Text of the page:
Wednesday 1 September 2010

Tiger 131 on DVD

Back in June I went to the Bovington Tank Museum annual Tankfest show with my brother-in-law. We had a great time and I shot several hundred pictures and posted them on this Blog. But I also treated myself to a couple of DVDs  while we were at the show and have been meaning to review them ever since.

The first DVD is "Saving the Tiger : The Story of Tiger 131" and is exclusively about the only running Tiger I Tank in the world. The story of its capture in 1943, its assessment back in England and its renovation are dealt with in detail and some of the key people involved at each stage are interviewed. In particular Peter Gudgin who's Churchill tank was knocked out by Tiger 131 and who later found himself being assigned to assess and report on the Tiger's capabilities.

In addition to the main documentary there are some extra features including the full length version of the 1943 Tiger recognition film produced for the Allied forces. I found this quite a useful insight into the training techniques employed during the war as well as highlighting some interesting recognition features of the Tiger.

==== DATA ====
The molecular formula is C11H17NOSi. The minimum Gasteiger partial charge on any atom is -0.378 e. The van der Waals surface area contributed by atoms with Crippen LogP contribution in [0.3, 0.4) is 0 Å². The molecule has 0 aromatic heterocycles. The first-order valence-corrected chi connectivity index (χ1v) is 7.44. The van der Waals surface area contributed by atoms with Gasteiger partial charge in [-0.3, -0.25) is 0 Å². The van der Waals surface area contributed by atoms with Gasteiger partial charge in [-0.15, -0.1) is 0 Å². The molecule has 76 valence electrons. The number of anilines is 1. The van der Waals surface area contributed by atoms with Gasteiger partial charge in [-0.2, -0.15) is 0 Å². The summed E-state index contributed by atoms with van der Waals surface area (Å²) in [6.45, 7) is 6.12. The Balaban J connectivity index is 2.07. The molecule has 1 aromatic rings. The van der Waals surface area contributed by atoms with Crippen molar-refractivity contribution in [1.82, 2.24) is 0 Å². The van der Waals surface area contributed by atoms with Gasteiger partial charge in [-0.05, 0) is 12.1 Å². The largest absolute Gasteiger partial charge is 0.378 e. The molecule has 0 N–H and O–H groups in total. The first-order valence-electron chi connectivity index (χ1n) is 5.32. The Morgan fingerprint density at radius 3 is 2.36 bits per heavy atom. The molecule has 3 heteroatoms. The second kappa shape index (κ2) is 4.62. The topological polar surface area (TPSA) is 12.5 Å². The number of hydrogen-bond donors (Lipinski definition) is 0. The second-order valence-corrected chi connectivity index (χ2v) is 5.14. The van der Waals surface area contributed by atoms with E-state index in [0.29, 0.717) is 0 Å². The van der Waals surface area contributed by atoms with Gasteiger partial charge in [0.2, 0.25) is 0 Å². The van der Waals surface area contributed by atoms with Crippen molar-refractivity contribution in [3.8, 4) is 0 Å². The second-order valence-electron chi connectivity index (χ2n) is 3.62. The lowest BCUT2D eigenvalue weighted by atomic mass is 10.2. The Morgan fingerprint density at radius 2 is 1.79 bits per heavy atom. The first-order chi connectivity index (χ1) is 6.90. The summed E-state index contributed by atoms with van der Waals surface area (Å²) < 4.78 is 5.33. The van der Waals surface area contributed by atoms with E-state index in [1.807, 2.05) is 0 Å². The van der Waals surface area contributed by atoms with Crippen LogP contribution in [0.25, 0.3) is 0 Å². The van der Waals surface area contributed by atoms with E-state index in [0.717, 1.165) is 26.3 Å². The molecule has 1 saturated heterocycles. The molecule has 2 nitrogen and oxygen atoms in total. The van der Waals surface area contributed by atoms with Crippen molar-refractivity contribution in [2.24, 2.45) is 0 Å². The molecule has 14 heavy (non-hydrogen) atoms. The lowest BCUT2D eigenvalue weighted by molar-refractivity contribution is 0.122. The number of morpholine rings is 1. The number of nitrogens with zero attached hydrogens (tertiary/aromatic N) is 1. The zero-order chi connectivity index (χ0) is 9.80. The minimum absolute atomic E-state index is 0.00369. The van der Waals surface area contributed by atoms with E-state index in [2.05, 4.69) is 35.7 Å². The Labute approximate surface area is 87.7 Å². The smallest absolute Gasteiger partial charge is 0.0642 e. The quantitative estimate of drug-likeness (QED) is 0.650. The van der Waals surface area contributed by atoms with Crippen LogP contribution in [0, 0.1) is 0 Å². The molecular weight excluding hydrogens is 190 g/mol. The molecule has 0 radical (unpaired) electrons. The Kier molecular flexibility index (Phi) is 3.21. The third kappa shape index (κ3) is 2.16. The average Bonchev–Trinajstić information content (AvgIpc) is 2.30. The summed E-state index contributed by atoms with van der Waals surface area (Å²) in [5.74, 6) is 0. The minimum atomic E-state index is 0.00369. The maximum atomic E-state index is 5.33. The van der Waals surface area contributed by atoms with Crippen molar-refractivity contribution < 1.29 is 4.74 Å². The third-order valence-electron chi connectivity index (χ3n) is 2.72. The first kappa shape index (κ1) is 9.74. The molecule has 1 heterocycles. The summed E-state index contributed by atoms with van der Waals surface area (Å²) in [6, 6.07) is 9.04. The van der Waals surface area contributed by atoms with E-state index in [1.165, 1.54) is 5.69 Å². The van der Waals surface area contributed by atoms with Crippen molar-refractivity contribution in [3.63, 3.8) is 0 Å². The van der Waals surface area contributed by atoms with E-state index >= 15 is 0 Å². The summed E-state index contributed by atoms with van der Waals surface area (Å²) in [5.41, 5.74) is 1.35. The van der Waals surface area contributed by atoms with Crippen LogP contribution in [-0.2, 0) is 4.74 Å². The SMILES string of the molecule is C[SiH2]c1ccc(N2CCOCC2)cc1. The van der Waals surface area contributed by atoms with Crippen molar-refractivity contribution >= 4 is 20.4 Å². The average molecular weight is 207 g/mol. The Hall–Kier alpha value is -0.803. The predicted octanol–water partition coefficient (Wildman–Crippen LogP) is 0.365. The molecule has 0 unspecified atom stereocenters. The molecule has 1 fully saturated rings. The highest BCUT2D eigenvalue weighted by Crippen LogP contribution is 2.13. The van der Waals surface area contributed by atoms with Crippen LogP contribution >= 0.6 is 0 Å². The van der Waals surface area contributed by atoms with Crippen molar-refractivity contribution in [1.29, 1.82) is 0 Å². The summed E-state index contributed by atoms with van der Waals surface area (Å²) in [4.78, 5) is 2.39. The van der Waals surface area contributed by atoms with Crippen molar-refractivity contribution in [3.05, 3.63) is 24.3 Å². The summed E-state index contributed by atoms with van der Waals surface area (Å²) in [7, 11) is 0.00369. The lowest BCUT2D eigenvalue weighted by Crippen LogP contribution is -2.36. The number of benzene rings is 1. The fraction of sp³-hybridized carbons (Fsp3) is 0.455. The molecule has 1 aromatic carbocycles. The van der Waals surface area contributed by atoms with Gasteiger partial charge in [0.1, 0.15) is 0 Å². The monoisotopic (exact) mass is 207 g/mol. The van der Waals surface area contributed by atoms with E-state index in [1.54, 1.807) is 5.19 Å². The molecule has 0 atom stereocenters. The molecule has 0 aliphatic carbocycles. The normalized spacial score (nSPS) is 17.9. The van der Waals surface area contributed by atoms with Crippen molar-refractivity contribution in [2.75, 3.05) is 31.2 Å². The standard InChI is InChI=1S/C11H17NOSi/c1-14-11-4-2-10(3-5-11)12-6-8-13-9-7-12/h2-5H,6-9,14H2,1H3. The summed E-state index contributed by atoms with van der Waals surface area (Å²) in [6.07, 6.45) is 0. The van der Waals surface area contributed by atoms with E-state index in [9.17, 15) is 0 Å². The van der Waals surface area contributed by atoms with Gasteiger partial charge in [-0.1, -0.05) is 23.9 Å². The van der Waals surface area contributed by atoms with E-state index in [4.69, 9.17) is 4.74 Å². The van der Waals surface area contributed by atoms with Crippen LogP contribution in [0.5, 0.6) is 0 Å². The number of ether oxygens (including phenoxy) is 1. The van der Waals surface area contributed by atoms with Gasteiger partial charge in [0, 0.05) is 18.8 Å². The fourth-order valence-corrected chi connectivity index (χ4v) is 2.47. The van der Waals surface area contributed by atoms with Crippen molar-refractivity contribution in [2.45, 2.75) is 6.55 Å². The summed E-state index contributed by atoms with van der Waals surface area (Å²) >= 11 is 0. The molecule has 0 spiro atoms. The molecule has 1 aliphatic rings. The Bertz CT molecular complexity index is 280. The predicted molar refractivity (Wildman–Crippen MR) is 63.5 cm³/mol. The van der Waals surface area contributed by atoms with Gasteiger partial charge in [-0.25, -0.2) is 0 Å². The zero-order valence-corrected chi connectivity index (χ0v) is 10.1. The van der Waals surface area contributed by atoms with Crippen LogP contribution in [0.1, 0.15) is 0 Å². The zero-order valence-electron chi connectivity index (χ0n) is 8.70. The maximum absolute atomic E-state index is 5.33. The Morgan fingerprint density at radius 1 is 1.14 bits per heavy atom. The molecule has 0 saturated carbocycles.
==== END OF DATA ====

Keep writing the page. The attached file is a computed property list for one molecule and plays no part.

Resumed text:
The second DVD also features Tiger 131 extensively and is called "The Tiger Files".  This is a very interesting documentary lasting 72 minutes and includes archive footage and veteran interviews throughout. Whereas the first DVD looked specifically at the life of Tiger 131 this documentary looks at the full story of the tiger from drawing board to battlefield.

One of the most interesting parts of the documentary is some film shot inside the Tiger during a driving run. It shows the both the technological and technical innovation of the Tiger and some of the difficulties faced by all tank drivers on both sides of the war.  There is also some interesting interviews with various veterans that faced the Tiger in combat including Joe Ekins who is attributed with killing the German tank ace Michael Wittmann.

Tiger 131 at Tankfest 2010
Both DVDs can be bought via the Tank Museum website or in the shop at the museum itself. I think they are an excellent insight into this iconic weapon of war and well worth buying if you have an interest in WWII Armour.

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